Beams purchase of Cooley has added a further hurdle to any potential sole move by Diageo or Pernod Ricard

Beam's purchase of Cooley has added a further hurdle to any potential sole move by Diageo or Pernod Ricard

Even before Fortune Brands switched to become solely a spirits player, divesting itself of its golf and home & security divisions earlier this year, the US company seemed quite proud of not behaving like a potential takeover target. As speculation swirled that Beam Inc, which came into existence in October, was set for a short shelf-life, the purchase of the Skinnygirl RTD brand in March suggested the company was not spending its days waiting by the telephone.

And yet, the speculators continued to have their fun. Diageo would want to play in Bourbon, they suggested. As would Pernod Ricard, Bacardi and all manner of other global spirits producers.

Credit to it, Beam has performed with grace under pressure, refusing to be drawn into any war of words to silence the voices.

Last week's purchase of Cooley Distillery, announced on Friday, will have shut them up for a bit.

In acquiring one of the three producers of Irish whiskey – the others are Pernod's Irish Distillers unit and Diageo's Bushmills – Beam has provided the two drinks giants with a further hurdle to clear, should they be up for a pass at the US-based spirits firm. Anti-trust authorities may have something to say about Diageo or Pernod looking to own two of the three.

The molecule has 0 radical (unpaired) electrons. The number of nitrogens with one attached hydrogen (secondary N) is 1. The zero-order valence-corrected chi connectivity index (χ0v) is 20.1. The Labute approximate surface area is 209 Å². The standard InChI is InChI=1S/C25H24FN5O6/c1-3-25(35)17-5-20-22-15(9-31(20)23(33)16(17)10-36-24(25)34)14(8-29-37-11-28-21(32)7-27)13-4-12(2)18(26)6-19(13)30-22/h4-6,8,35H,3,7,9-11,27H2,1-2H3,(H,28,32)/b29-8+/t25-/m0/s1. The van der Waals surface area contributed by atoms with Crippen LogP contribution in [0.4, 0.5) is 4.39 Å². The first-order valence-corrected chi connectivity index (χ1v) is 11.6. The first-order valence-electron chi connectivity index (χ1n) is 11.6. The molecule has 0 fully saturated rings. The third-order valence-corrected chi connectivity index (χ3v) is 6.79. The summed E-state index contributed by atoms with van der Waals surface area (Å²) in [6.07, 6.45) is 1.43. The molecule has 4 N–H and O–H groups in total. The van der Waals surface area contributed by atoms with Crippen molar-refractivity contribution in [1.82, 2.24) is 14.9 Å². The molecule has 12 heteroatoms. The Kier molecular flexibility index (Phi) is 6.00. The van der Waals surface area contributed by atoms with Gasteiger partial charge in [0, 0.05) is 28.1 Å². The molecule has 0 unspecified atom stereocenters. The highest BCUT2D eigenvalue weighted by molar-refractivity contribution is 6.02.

Sure, Cooley is a very small player, selling around 250,000 9-litre cases per year - compare that to Jameson's 3.4m cases - but concerns would surely have been raised should too much of the category's production come under the control of just one company.

But, let's not get too carried away: Diageo, which has professed a passing interest, and Pernod, who is trying to keep its hands to itself for a short while longer, would probably have had anti-trust issues in other categories as well, when it comes to Beam. Indeed, both would always have needed a partner to break up Beam.

But, the US firm has, at very least, made a future move that bit more complicated. Whether that was its intention or not.